Now, the print below may look familiar to you. It’s by the artist Henri de Toulouse-Lautrec, and it’s another example of the Japanese influence on European art, specifically the flattening of forms, the use of unnaturalistic colors— such as the yellow background— and the use of a diagonal axis.

La Reine de Joie by Henri de Toulouse-Lautrec1892Chromolithograph (print)
La Reine de Joie by Henri de Toulouse-Lautrec
1892
Chromolithograph (print)

term to know
Diagonal Axis
A central line that divides a composition at an angle rather than a vertical.


4. Examples of Japanese Prints

The boom in trade for Japan witnessed the rise of Japanese merchants. However, they were common and considered “non-people” by the Shogunate, the ruling militaristic clan that existed at the time in Japan. These merchants were limited to the Yoshiwara district of Edo, where they could actually spend their money.

This influx of money caused the development of certain kinds of performers, such as actors, wrestlers, courtesans, and geisha. These entertainers, along with other fleeting pleasures of life, as well as landscapes, became major subjects of the artwork of the time. These are all examples of the so-called “floating world,” depictions of the urban culture and entertainment of Edo in a genre of art that became known as Ukiyo-e.

hint
Ukiyo-e was essentially art of the common person.
term to know
Ukiyo-e
A genre of art by artists of the Ukiyo-e School, known as the “floating world,” a hedonistic and transient group, who created seductive scenes of urban culture and entertainment during the Edo (1615-1868) and early Meiji (1868-1912) periods in Japan.

One of the most famous examples of this genre is the artist Hokusai’s 36 views of Mount Fuji, one of which is shown below. This is the famous image called “The Great Wave.” Though sometimes mistakenly referred to as a tsunami, it’s more likely an open water wave that’s causing trouble for the boats and fishermen off the coast of the Kanagawa prefecture, or county, which is close to Edo.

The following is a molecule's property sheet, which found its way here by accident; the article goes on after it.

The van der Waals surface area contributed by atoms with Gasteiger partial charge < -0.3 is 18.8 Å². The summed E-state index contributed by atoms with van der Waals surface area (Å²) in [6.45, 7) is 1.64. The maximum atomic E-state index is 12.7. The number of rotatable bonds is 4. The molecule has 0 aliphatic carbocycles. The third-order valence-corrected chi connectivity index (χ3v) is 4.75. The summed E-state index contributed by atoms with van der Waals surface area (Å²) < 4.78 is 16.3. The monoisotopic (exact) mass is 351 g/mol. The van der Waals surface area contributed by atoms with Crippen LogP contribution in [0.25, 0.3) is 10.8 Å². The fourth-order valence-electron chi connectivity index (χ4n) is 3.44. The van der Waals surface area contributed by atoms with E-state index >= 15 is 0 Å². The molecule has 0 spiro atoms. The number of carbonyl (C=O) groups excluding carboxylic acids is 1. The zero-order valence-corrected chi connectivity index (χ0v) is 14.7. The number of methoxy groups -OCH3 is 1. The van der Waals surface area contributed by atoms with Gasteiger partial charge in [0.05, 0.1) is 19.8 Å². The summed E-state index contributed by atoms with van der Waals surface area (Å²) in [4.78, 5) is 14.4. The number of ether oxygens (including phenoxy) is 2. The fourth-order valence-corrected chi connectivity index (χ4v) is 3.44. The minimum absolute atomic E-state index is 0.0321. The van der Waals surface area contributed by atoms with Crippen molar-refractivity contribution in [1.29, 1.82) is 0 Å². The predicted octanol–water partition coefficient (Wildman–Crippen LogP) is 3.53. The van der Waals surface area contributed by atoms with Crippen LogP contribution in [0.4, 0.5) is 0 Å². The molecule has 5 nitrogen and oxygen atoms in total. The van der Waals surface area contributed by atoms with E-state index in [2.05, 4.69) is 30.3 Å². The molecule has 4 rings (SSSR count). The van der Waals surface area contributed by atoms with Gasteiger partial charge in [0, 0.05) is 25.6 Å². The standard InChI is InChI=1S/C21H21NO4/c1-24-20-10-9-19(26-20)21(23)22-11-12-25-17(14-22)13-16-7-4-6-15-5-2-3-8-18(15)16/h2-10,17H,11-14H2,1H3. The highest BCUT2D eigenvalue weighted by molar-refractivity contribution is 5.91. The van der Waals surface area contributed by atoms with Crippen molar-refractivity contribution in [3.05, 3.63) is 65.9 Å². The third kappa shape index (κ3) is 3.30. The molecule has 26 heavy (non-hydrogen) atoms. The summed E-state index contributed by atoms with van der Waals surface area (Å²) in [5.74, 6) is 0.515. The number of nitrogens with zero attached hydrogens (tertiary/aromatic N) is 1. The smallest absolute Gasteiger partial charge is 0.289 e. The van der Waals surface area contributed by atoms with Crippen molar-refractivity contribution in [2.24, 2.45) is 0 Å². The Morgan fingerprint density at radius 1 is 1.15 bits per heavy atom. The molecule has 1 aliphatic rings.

The Great Wave by Katsushika Hokusai1826-1833Color woodblock print
The Great Wave by Katsushika Hokusai
1826-1833
Color woodblock print

term to know
Japanese Woodblock
A technique of printing where wood planks were cut from the grain of cherry wood and water-based inks were applied.

summary
In today’s lesson about Japanese prints, you learned how to identify and define today’s key terms and describe the Japanese influence on European art. You also learned how to identify examples of Japanese prints.

Source: This work is adapted from Sophia authors Ian McConnell and Aleisha Olson.

Terms to Know
Diagonal Axis

A central line that divides a composition at an angle rather than a vertical.

Japanese Woodblock

A technique of printing where wood planks were cut from the grain of cherry wood and water-based inks were applied.

Japonisme

A French style describing the period in which Japanese art, especially woodcut prints, influenced western art from the 19th-century.

Ukiyo-e

A genre of art by artists of the Ukiyo-e School, known as the "floating world", a hedonistic and transient group, who created seductive scenes of urban culture and entertainment during the Edo (1615-1868) and early Meiji (1868-1912) periods in Japan.